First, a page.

At dusk, hundreds of roos and wallabies emerge from their mysterious daytime seclusion to graze, just like they have always done. The wind roars like a forty, just like he has always done, although the wind farm is new.
When I visited for the first time in 2012, the Information Board down near the beach contained a story both unique and ubiquitous to 19th century Van Diemonian coasts. It was all sealers, fires on the coast, tea and flour, kidnapping... There must be a hundred places here with that story.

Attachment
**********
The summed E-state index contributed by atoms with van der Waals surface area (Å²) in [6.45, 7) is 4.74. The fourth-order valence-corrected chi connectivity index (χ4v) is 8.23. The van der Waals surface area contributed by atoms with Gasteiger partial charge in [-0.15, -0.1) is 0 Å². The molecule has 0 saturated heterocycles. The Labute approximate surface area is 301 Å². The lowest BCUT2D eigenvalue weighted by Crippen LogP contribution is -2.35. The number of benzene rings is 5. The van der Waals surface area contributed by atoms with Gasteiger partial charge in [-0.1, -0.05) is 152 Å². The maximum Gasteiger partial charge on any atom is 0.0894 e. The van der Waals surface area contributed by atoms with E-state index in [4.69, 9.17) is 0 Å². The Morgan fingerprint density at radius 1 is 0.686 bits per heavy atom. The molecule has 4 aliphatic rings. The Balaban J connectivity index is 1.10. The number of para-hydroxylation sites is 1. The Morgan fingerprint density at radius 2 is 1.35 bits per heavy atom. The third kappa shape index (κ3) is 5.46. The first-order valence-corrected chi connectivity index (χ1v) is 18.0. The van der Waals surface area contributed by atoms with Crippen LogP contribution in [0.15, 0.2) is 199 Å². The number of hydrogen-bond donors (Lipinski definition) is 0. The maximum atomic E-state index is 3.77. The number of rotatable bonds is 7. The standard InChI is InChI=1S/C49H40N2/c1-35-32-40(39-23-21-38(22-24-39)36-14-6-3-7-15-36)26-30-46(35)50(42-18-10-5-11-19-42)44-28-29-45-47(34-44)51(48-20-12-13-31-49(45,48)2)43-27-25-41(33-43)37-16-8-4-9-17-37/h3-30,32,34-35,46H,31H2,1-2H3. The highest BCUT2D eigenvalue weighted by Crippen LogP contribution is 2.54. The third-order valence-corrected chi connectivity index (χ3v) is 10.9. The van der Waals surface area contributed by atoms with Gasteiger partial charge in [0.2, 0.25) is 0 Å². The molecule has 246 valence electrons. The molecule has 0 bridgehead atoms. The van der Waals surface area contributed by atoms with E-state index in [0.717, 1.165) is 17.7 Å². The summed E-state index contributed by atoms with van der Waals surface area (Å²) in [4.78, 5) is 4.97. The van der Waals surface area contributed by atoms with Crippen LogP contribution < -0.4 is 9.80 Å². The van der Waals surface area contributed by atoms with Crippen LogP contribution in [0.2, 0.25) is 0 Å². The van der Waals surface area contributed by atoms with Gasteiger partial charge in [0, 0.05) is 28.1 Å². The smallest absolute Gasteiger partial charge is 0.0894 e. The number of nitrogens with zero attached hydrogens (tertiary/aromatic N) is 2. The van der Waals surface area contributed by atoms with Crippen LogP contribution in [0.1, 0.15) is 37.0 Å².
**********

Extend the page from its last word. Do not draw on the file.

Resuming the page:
The story was unique in the use of active language. History, especially the gruesome stuff, reads better in the passive voice ("Lives were lost...") rather than a voice which suggests people actually did stuff ("The sealers killed them...").
But the story was really unusual in that the writer had actually given a voice to the Aboriginal people involved. They were polite. Then they were concerned. Then they were horrified. And then they fought back.
Musselroe Bay is a gorgeous little holiday town up on the north-east shoulder of Tasmania.